Lucid Culture


George Steinbrenner – An Appreciation

The individual most responsible for the increase in baseball ticket prices over the last several years, George Steinbrenner died yesterday afternoon of a heart attack in his native Tampa. He was 80. Steinbrenner had suffered from Alzheimer’s disease since at least the early part of the zeros. Convicted felon, full-blown sociopath, on-and-off owner and figurehead of the New York Yankees, Steinbrenner would outbid any other team for free-agent talent – as well as for scores of players who were considerably less talented. Steve Kemp, Rawly Eastwick, Chuck Knoblauch, Bob Shirley and Ed Whitson may only be remembered today by diehard fans, but they cost Steinbrenner millions. To keep pace, other teams joined in the bidding wars, and their team salaries rose – as did ticket prices, since club owners passed those costs on to the fans. Meanwhile, the family firm that Steinbrenner inherited, American Shipbuilding, struggled and eventually filed for bankruptcy in 1993.

As Alzheimers set in, Steinbrenner’s sons Hank and Hal kept with the program: when Yankee third baseman (and admitted steroid cheat) Alex Rodriguez opted out of his contract in 2007, the Yankees rewarded the pumped-up slugger with a new $275 million, ten-year deal. The Steinbrenner sons also engineered the construction of a brand-new Yankee Stadium (this time using taxpayer money), to replace the fully functional, architecturally exquisite original ballpark that Babe Ruth, Joe DiMaggio, and Yogi Berra once called home.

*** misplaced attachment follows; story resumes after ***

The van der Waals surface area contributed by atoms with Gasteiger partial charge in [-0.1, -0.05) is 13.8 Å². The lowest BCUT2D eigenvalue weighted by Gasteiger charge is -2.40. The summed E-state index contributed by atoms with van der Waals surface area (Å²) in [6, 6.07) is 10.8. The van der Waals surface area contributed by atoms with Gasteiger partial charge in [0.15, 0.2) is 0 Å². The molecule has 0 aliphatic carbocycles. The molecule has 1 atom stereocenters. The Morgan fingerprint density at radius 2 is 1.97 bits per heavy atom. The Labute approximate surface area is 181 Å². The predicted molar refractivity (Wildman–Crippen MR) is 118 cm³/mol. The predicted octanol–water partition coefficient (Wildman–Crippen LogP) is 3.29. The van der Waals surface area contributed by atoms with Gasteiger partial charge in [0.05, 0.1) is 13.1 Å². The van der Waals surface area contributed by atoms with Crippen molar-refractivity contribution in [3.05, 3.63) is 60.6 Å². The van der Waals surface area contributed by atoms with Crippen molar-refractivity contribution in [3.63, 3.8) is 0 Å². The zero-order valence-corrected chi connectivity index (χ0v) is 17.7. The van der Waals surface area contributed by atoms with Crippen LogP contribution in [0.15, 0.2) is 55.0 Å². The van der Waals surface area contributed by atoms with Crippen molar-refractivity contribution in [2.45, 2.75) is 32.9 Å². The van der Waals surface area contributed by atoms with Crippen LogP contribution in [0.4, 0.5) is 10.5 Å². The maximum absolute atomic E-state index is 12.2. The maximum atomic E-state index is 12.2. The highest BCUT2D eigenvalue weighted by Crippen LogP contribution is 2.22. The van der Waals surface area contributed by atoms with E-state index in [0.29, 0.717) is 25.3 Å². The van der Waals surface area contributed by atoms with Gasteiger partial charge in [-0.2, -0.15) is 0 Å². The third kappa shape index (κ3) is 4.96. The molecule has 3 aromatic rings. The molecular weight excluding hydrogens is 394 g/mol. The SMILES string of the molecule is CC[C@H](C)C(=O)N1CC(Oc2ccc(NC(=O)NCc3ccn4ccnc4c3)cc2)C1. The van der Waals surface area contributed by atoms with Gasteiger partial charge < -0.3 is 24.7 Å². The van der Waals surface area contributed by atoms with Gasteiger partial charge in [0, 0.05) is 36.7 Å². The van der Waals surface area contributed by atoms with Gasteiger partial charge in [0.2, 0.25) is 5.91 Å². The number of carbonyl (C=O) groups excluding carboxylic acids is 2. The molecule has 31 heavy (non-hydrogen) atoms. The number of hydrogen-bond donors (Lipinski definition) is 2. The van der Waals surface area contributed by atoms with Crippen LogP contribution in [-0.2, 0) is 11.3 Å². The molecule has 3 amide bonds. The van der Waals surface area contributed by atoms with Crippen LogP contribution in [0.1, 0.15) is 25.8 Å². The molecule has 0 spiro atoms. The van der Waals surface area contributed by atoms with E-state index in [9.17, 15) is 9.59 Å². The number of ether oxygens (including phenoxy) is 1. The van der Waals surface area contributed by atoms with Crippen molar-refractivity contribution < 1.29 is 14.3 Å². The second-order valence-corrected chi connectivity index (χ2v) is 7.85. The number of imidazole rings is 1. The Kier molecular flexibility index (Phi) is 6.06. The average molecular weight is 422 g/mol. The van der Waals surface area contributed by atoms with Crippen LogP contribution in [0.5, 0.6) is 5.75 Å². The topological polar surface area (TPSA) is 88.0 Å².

George Steinbrenner’s felony conviction stemmed from illegal campaign contributions to the 1972 Richard Nixon campaign; Steinbrenner copped a guilty plea and was fined. In 1989, he hired a smalltime con artist, Howard Spira, to spy on the Yankees’ future Hall of Famer Dave Winfield, ostensibly to get out of an onerous, multi-year contract with the star. Spira eventually went to jail for extortion; Steinbrenner was not criminally charged, but was banned from baseball for life by then-commissioner Fay Vincent. He was reinstated by Milwaukee Brewers owner Bud Selig after Selig led a cabal of owners to oust Vincent in 1993.

Steinbrenner’s spendthrift ways frequently met with success: the Yankees won several pennants and World Championships under his ownership. But there were just as many lean years where losses outnumbered wins. In good times and bad, Steinbrenner waged war with his players, his front office personnel and pretty much anyone with whom he came in contact. This was best exemplified by his codependent relationship with five-time manager Billy Martin, a favorite verbal punching bag and chronic alcoholic who died drunk behind the wheel. Steinbrenner’s ability to find fault knew no bounds: the most trivial matters, such as the state of a player’s facial hair, would spark tirades that often veered off into incoherence. He went through publicists, general managers, coaches and stadium personnel like he went through players: his employees cursed him even as a relative few of them enjoyed the benefits of his lavish spending. If there is a hell, he can look forward to spending time there with fellow owners like the Cincinnati Reds’ Marge Schott.

July 14, 2010 Posted by | baseball, New York City, obituary | , , , , , , , , , , , , , , , , , , , , , , , , , , , , , , | 3 Comments